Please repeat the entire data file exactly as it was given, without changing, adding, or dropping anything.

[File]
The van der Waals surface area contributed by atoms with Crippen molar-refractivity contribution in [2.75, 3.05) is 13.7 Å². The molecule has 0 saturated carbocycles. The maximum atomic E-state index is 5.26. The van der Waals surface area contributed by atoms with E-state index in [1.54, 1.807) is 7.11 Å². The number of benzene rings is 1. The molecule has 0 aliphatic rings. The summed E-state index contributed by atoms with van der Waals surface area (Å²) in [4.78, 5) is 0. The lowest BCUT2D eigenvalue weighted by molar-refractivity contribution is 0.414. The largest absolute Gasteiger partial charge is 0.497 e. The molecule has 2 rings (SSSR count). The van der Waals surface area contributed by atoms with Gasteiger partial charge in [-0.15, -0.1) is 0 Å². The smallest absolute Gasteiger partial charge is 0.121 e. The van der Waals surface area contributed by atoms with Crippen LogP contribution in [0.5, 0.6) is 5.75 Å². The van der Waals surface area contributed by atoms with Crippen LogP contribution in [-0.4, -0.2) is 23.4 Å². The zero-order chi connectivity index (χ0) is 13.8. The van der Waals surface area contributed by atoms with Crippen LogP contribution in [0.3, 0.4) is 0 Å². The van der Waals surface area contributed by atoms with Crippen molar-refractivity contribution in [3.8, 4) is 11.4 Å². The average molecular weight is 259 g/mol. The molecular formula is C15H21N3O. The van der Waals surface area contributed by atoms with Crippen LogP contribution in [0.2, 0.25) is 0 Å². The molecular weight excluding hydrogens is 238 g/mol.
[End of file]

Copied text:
The van der Waals surface area contributed by atoms with Crippen molar-refractivity contribution in [2.75, 3.05) is 13.7 Å². The molecule has 0 saturated carbocycles. The maximum atomic E-state index is 5.26. The van der Waals surface area contributed by atoms with E-state index in [1.54, 1.807) is 7.11 Å². The number of benzene rings is 1. The molecule has 0 aliphatic rings. The summed E-state index contributed by atoms with van der Waals surface area (Å²) in [4.78, 5) is 0. The lowest BCUT2D eigenvalue weighted by molar-refractivity contribution is 0.414. The largest absolute Gasteiger partial charge is 0.497 e. The molecule has 2 rings (SSSR count). The van der Waals surface area contributed by atoms with Gasteiger partial charge in [-0.15, -0.1) is 0 Å². The smallest absolute Gasteiger partial charge is 0.121 e. The van der Waals surface area contributed by atoms with Crippen LogP contribution in [0.5, 0.6) is 5.75 Å². The van der Waals surface area contributed by atoms with Crippen LogP contribution in [-0.4, -0.2) is 23.4 Å². The zero-order chi connectivity index (χ0) is 13.8. The van der Waals surface area contributed by atoms with Crippen LogP contribution in [0.3, 0.4) is 0 Å². The van der Waals surface area contributed by atoms with Crippen molar-refractivity contribution in [3.8, 4) is 11.4 Å². The average molecular weight is 259 g/mol. The molecular formula is C15H21N3O. The van der Waals surface area contributed by atoms with Crippen LogP contribution in [0.2, 0.25) is 0 Å². The molecular weight excluding hydrogens is 238 g/mol.